Tindle Newspapers has created digital versions of more than 100 of its weekly newspapers as part of a drive to create revenue from online subscriptions.
The move follows the publisher running a successful three month pilot project which saw e-editions of six weekly papers, including paid-for titles South London Press and Tavistock Times, launched in July.
Brian Doel, managing director of Tindle Newspapers, told Press Gazette the success of the pilot encouraged the publisher to create e-editions for nearly half of its newspapers in September, including the majority of the publisher’s paid-for titles, and plan for digital versions of the remainder of its titles.
Regional publisher Johnston Press has embarked on a similar trial, while News Corporation chairman and cheif executive Rupert Murdoch is planning to put all online content from his newspapers, including the Times and the Sun, behind a paywall.
Doel said: “This is a group-wide model and we already have 100 of our papers up and running. We will be adding more to that so that eventually we hope to have all 230 titles, including all our paid-for papers, online.”
He said the company already had 63 of its 70 paid-for titles as digital editions.
The Tavistock Times, which has a print circulation of around 8,000, had taken 150 subscribers for a digital edition of the paper in its first week, Doel said.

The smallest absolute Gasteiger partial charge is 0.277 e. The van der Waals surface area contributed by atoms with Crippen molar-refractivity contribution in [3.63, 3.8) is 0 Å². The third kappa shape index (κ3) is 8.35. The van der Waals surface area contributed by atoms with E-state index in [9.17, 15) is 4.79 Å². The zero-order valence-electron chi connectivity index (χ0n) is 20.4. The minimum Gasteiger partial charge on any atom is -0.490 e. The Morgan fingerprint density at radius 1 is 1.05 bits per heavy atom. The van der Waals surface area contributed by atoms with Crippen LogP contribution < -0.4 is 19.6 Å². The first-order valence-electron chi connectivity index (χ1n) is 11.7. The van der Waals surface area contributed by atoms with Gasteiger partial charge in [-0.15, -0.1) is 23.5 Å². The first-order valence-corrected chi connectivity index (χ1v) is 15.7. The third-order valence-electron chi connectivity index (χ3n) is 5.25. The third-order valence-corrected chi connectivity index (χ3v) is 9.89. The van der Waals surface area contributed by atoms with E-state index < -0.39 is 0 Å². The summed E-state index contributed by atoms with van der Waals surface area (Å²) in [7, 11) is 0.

Almost 1,000 subscribers now paid the cover price, either through Paypal or via credit card, to be sent an electronic version each week, he added.
Doel said: “We expected our paid-for digital editions only to have a few subscriptions from ex-pats, but what we got was hundreds of subscribers locally who preferred to have this than to go out and buy the papers.”
The publisher uses technology provided by PageSuite that allows subscribers to access each weekly newspaper via a web browser along with an archive of older copies of each paper. The system has proved so successful, the publishing group said, cash created from subscriptions quickly exceeded expectations and the Paypal facility had to be increased.
The system works as Tindle does not otherwise place all its editorial content on its websites, choosing to fill its few web platforms with “teaser” stories to encourage readers to buy either the print or e-edition of the paper.